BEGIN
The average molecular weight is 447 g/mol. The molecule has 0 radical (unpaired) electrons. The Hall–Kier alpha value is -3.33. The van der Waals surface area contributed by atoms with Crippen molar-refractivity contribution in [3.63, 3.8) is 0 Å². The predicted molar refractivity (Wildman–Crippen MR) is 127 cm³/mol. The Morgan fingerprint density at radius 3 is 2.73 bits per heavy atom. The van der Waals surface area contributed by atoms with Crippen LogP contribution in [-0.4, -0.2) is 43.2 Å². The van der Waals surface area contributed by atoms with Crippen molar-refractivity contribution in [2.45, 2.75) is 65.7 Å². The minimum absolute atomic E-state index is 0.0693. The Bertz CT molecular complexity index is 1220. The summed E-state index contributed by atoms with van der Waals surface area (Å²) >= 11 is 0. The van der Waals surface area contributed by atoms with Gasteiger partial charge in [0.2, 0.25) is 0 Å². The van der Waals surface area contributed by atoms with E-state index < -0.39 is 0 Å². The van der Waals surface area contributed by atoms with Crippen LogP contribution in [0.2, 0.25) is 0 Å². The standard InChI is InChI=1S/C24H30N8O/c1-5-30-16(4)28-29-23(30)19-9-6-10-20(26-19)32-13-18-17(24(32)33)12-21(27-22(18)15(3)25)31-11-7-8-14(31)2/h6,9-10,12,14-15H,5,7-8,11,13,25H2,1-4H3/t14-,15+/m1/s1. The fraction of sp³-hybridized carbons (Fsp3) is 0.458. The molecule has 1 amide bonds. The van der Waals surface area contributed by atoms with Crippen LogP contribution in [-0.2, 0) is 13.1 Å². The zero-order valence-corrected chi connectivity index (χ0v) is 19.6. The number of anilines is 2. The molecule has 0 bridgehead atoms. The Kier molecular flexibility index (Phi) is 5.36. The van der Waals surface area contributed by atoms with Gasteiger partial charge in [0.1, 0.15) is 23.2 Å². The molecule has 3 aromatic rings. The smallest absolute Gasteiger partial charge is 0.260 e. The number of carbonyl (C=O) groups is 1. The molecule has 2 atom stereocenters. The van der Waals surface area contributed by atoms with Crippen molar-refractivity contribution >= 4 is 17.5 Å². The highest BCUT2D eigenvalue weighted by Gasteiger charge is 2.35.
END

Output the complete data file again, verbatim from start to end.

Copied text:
The average molecular weight is 447 g/mol. The molecule has 0 radical (unpaired) electrons. The Hall–Kier alpha value is -3.33. The van der Waals surface area contributed by atoms with Crippen molar-refractivity contribution in [3.63, 3.8) is 0 Å². The predicted molar refractivity (Wildman–Crippen MR) is 127 cm³/mol. The Morgan fingerprint density at radius 3 is 2.73 bits per heavy atom. The van der Waals surface area contributed by atoms with Crippen LogP contribution in [-0.4, -0.2) is 43.2 Å². The van der Waals surface area contributed by atoms with Crippen molar-refractivity contribution in [2.45, 2.75) is 65.7 Å². The minimum absolute atomic E-state index is 0.0693. The Bertz CT molecular complexity index is 1220. The summed E-state index contributed by atoms with van der Waals surface area (Å²) >= 11 is 0. The van der Waals surface area contributed by atoms with Gasteiger partial charge in [0.2, 0.25) is 0 Å². The van der Waals surface area contributed by atoms with E-state index < -0.39 is 0 Å². The van der Waals surface area contributed by atoms with Crippen LogP contribution in [0.2, 0.25) is 0 Å². The standard InChI is InChI=1S/C24H30N8O/c1-5-30-16(4)28-29-23(30)19-9-6-10-20(26-19)32-13-18-17(24(32)33)12-21(27-22(18)15(3)25)31-11-7-8-14(31)2/h6,9-10,12,14-15H,5,7-8,11,13,25H2,1-4H3/t14-,15+/m1/s1. The fraction of sp³-hybridized carbons (Fsp3) is 0.458. The molecule has 1 amide bonds. The van der Waals surface area contributed by atoms with Crippen LogP contribution in [-0.2, 0) is 13.1 Å². The zero-order valence-corrected chi connectivity index (χ0v) is 19.6. The number of anilines is 2. The molecule has 0 bridgehead atoms. The Kier molecular flexibility index (Phi) is 5.36. The van der Waals surface area contributed by atoms with Gasteiger partial charge in [0.1, 0.15) is 23.2 Å². The molecule has 3 aromatic rings. The smallest absolute Gasteiger partial charge is 0.260 e. The number of carbonyl (C=O) groups is 1. The molecule has 2 atom stereocenters. The van der Waals surface area contributed by atoms with Crippen molar-refractivity contribution >= 4 is 17.5 Å². The highest BCUT2D eigenvalue weighted by Gasteiger charge is 2.35.